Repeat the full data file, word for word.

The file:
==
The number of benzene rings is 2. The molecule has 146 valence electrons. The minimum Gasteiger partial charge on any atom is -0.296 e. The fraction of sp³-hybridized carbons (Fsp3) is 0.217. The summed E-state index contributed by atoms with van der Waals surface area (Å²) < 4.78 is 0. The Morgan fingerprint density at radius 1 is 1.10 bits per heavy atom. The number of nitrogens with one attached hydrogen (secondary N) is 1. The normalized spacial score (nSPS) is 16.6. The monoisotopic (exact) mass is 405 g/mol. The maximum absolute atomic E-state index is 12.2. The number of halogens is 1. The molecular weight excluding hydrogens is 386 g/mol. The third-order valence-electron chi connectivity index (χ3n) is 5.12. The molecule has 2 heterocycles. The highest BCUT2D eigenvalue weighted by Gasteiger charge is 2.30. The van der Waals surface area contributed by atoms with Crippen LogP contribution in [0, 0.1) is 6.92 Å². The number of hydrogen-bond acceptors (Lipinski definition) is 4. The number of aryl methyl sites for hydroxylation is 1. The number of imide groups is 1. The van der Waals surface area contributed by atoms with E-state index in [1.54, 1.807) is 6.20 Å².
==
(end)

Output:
The number of benzene rings is 2. The molecule has 146 valence electrons. The minimum Gasteiger partial charge on any atom is -0.296 e. The fraction of sp³-hybridized carbons (Fsp3) is 0.217. The summed E-state index contributed by atoms with van der Waals surface area (Å²) < 4.78 is 0. The Morgan fingerprint density at radius 1 is 1.10 bits per heavy atom. The number of nitrogens with one attached hydrogen (secondary N) is 1. The normalized spacial score (nSPS) is 16.6. The monoisotopic (exact) mass is 405 g/mol. The maximum absolute atomic E-state index is 12.2. The number of halogens is 1. The molecular weight excluding hydrogens is 386 g/mol. The third-order valence-electron chi connectivity index (χ3n) is 5.12. The molecule has 2 heterocycles. The highest BCUT2D eigenvalue weighted by Gasteiger charge is 2.30. The van der Waals surface area contributed by atoms with Crippen LogP contribution in [0, 0.1) is 6.92 Å². The number of hydrogen-bond acceptors (Lipinski definition) is 4. The number of aryl methyl sites for hydroxylation is 1. The number of imide groups is 1. The van der Waals surface area contributed by atoms with E-state index in [1.54, 1.807) is 6.20 Å².